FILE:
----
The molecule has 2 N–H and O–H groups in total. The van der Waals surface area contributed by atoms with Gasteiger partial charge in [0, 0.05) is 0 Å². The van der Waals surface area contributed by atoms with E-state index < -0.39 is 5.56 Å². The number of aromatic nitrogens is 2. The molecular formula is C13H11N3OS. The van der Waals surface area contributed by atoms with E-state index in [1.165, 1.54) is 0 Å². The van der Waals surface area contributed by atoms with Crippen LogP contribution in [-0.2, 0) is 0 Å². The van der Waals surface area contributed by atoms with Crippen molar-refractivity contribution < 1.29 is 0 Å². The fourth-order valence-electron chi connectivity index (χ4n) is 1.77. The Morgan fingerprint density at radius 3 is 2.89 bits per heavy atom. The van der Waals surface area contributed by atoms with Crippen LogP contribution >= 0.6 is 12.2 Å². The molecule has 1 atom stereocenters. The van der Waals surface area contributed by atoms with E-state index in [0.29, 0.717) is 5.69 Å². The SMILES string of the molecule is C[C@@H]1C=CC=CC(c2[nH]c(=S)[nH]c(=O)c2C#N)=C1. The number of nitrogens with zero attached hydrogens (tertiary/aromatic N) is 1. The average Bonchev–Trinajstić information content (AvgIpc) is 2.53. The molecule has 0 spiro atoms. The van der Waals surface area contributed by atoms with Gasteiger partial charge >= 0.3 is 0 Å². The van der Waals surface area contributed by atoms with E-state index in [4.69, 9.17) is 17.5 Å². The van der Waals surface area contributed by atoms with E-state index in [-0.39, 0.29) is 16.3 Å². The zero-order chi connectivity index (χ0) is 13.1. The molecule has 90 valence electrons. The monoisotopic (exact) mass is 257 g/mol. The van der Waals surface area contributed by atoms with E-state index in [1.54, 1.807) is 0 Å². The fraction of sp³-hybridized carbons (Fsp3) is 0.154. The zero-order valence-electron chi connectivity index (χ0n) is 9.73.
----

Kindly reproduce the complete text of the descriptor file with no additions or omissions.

The molecule has 2 N–H and O–H groups in total. The van der Waals surface area contributed by atoms with Gasteiger partial charge in [0, 0.05) is 0 Å². The van der Waals surface area contributed by atoms with E-state index < -0.39 is 5.56 Å². The number of aromatic nitrogens is 2. The molecular formula is C13H11N3OS. The van der Waals surface area contributed by atoms with E-state index in [1.165, 1.54) is 0 Å². The van der Waals surface area contributed by atoms with Crippen LogP contribution in [-0.2, 0) is 0 Å². The van der Waals surface area contributed by atoms with Crippen molar-refractivity contribution < 1.29 is 0 Å². The fourth-order valence-electron chi connectivity index (χ4n) is 1.77. The Morgan fingerprint density at radius 3 is 2.89 bits per heavy atom. The van der Waals surface area contributed by atoms with Crippen LogP contribution >= 0.6 is 12.2 Å². The molecule has 1 atom stereocenters. The van der Waals surface area contributed by atoms with E-state index in [0.29, 0.717) is 5.69 Å². The SMILES string of the molecule is C[C@@H]1C=CC=CC(c2[nH]c(=S)[nH]c(=O)c2C#N)=C1. The number of nitrogens with zero attached hydrogens (tertiary/aromatic N) is 1. The average Bonchev–Trinajstić information content (AvgIpc) is 2.53. The molecule has 0 spiro atoms. The van der Waals surface area contributed by atoms with Gasteiger partial charge >= 0.3 is 0 Å². The van der Waals surface area contributed by atoms with E-state index in [4.69, 9.17) is 17.5 Å². The van der Waals surface area contributed by atoms with E-state index in [-0.39, 0.29) is 16.3 Å². The zero-order chi connectivity index (χ0) is 13.1. The molecule has 90 valence electrons. The monoisotopic (exact) mass is 257 g/mol. The van der Waals surface area contributed by atoms with E-state index in [1.54, 1.807) is 0 Å². The fraction of sp³-hybridized carbons (Fsp3) is 0.154. The zero-order valence-electron chi connectivity index (χ0n) is 9.73.